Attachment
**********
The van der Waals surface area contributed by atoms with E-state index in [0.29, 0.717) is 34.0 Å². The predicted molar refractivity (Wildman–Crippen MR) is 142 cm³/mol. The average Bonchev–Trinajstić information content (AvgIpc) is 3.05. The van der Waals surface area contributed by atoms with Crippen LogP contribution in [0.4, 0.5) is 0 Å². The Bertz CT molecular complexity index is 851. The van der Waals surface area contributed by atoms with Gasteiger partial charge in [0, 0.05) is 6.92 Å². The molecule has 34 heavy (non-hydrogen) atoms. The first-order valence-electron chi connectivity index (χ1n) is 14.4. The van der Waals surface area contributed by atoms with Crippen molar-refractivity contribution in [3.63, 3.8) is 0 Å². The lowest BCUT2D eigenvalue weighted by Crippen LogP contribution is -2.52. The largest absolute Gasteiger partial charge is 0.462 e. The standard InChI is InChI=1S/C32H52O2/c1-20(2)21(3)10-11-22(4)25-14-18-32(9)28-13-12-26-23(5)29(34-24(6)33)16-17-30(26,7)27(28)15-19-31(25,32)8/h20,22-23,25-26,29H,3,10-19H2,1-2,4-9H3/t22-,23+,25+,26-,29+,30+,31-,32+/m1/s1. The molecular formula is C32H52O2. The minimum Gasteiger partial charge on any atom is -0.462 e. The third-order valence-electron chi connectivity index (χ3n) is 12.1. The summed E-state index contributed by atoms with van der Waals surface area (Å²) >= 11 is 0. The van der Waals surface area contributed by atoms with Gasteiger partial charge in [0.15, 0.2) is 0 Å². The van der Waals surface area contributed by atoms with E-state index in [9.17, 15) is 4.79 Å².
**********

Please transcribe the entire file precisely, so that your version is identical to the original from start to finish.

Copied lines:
The van der Waals surface area contributed by atoms with E-state index in [0.29, 0.717) is 34.0 Å². The predicted molar refractivity (Wildman–Crippen MR) is 142 cm³/mol. The average Bonchev–Trinajstić information content (AvgIpc) is 3.05. The van der Waals surface area contributed by atoms with Crippen LogP contribution in [0.4, 0.5) is 0 Å². The Bertz CT molecular complexity index is 851. The van der Waals surface area contributed by atoms with Gasteiger partial charge in [0, 0.05) is 6.92 Å². The molecule has 34 heavy (non-hydrogen) atoms. The first-order valence-electron chi connectivity index (χ1n) is 14.4. The van der Waals surface area contributed by atoms with Crippen molar-refractivity contribution in [3.63, 3.8) is 0 Å². The lowest BCUT2D eigenvalue weighted by Crippen LogP contribution is -2.52. The largest absolute Gasteiger partial charge is 0.462 e. The standard InChI is InChI=1S/C32H52O2/c1-20(2)21(3)10-11-22(4)25-14-18-32(9)28-13-12-26-23(5)29(34-24(6)33)16-17-30(26,7)27(28)15-19-31(25,32)8/h20,22-23,25-26,29H,3,10-19H2,1-2,4-9H3/t22-,23+,25+,26-,29+,30+,31-,32+/m1/s1. The molecular formula is C32H52O2. The minimum Gasteiger partial charge on any atom is -0.462 e. The third-order valence-electron chi connectivity index (χ3n) is 12.1. The summed E-state index contributed by atoms with van der Waals surface area (Å²) >= 11 is 0. The van der Waals surface area contributed by atoms with Gasteiger partial charge in [0.15, 0.2) is 0 Å². The van der Waals surface area contributed by atoms with E-state index in [9.17, 15) is 4.79 Å².